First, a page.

Begin a regular formal coaching session on GTD. You don’t need to call the expensive (but so worth it) trainers from David Allen Co. You can take the GTD coaching sessions yourself. Hey, if I can do it, anyone can. It seems time-consuming at first, but the rewards are well worth the effort. Getting those around you to read the book is not sufficient. Once the see the concepts in practice through you for you and then when you explain it in a training session, it’s then a no-brainer and a strong motivator to implement the GTD principles.
6. Use the below Syllabus for your Coaching sessions
So far we have had several sessions and in each session we have covered:
– Initial Concepts: Relaxation = productivity, Knowledge-work, Cranking Widgets
– The workflow chart to get ins to empty
– Effective filing system
– Doing a mindsweep with everybody
– Getting the email inbox to empty – We sat through and got one individuals entire inbox to empty.
– Weekly review – The process, hurdles, the do’s and dont’s, best practices.
7. Set targets such as during the coaching sessions
Each session can end with a target for all to achieve, which could be:
– Everyone is to practice capturing 100% of the items that come into their life for 1 week
– Everyone’s to get their ins to empty over the next week.
– Everyone’s to sit and identify all their projects in their life over the week.
– Everyone has to get the email inbox to empty.
8. Set up a GTD-buddy system
Pair up people in the organisation, so that one is to check-up on the other if he’s practicing what’s been coached the week before.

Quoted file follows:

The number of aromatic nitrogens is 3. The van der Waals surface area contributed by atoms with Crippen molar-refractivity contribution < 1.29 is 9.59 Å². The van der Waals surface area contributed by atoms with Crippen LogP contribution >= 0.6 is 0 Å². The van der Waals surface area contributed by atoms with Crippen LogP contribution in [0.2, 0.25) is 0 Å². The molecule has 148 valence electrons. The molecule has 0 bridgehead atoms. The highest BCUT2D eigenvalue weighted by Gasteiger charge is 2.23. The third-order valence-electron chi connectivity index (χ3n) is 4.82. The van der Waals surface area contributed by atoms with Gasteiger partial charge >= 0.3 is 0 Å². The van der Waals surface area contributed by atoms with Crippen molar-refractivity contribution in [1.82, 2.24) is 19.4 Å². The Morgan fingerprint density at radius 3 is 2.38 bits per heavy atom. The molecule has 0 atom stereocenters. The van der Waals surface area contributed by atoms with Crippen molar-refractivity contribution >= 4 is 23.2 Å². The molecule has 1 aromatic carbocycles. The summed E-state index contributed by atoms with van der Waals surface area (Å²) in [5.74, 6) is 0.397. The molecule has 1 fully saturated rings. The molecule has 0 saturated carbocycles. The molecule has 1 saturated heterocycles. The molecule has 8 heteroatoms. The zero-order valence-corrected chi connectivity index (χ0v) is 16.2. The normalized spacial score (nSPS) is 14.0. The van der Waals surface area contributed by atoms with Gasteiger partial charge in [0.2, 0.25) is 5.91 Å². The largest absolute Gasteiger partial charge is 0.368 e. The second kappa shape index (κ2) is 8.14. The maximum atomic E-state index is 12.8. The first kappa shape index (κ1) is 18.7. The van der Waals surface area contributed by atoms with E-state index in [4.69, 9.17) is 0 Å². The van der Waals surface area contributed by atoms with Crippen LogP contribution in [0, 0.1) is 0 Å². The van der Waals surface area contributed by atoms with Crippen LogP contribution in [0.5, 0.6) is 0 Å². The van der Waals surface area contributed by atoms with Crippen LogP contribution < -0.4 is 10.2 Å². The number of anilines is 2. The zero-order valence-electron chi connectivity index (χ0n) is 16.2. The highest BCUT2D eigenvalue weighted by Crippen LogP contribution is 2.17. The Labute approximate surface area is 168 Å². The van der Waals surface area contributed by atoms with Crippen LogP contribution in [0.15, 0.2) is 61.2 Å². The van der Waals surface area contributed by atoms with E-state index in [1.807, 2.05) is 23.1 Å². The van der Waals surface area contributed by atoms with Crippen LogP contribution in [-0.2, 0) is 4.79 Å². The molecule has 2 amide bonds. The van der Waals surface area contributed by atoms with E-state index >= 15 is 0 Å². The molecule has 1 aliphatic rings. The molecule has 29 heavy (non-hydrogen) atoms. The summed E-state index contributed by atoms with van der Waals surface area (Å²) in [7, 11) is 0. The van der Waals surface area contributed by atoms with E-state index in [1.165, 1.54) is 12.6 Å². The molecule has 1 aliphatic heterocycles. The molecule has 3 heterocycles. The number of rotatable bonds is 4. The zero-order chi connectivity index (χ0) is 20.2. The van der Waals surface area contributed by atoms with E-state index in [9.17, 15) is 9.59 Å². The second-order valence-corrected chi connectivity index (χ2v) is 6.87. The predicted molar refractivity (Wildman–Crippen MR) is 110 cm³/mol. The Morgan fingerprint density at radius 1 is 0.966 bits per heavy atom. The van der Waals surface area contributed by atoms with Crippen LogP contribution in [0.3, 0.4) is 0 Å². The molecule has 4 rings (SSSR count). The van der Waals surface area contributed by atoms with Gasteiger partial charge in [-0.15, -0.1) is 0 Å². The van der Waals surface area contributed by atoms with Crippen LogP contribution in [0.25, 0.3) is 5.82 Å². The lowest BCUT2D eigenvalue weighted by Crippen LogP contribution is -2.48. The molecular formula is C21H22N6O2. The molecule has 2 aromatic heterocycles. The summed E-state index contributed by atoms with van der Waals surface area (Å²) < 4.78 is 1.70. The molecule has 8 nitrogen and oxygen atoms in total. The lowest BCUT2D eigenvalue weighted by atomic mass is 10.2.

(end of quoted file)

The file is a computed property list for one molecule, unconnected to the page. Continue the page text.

9. Perform one on one coaching
This is the single most effective and rewarding coaching exercise of GTD or anything else in the world. There’s no learning like On the Job Learning. People get-it immediately when they see GTD happening to their own stuff live. When they see their papers disappearing into folders in seconds and their Next Actions identified while being neatly categorised into lists, they become instant converts.
If you’re a GTD practitioner and have not sat with somebody and gently guiding them to get their ins to empty, or have their filing done, you’re missing on severe instant gratification.
10. Insitutionalise the weekly review.
Take commitments from everybody when they’ll do their weekly review and at regular weekly staff meetings, do a simple show of hands exercise if a weekly review was done or not. Once they start practicing weekly review, the benefits are so enormous it doesn’t take long to get addicted. And the weekly staff meeting checks will ensure that it sticks during those difficult weeks as well.
I’m having the time of my life, implementing GTD in Vakil Housing. We started with no intrays, no filing system, a culture of constant interruption. To all senior deparment heads now have their intrays in place, each their own respective general filing system and as of yesterday all emails ins were empty.
Well all this sounds like a lot of work Arif, man, is it really worth the effort?
Gosh, yeah it’s worth it! Before you know it, you will have a team that will:
– be completely clear, focussed and determined to achieve their life’s objectives and the organisation’s objectives.
– stop looking at work as work but being looking at as a game where it actually becomes fun
– become control of their work, rather the work being in control of them.
– whistle more often while having a constant smile on their face.
– work with the confidence that they’re doing what they’re dong because it’s the exact, most important, just the thing that they need to be doing to achieve their own as well as their organisation’s purpose.
Go ahead try it out and feel free to check with me for any inputs or feedback.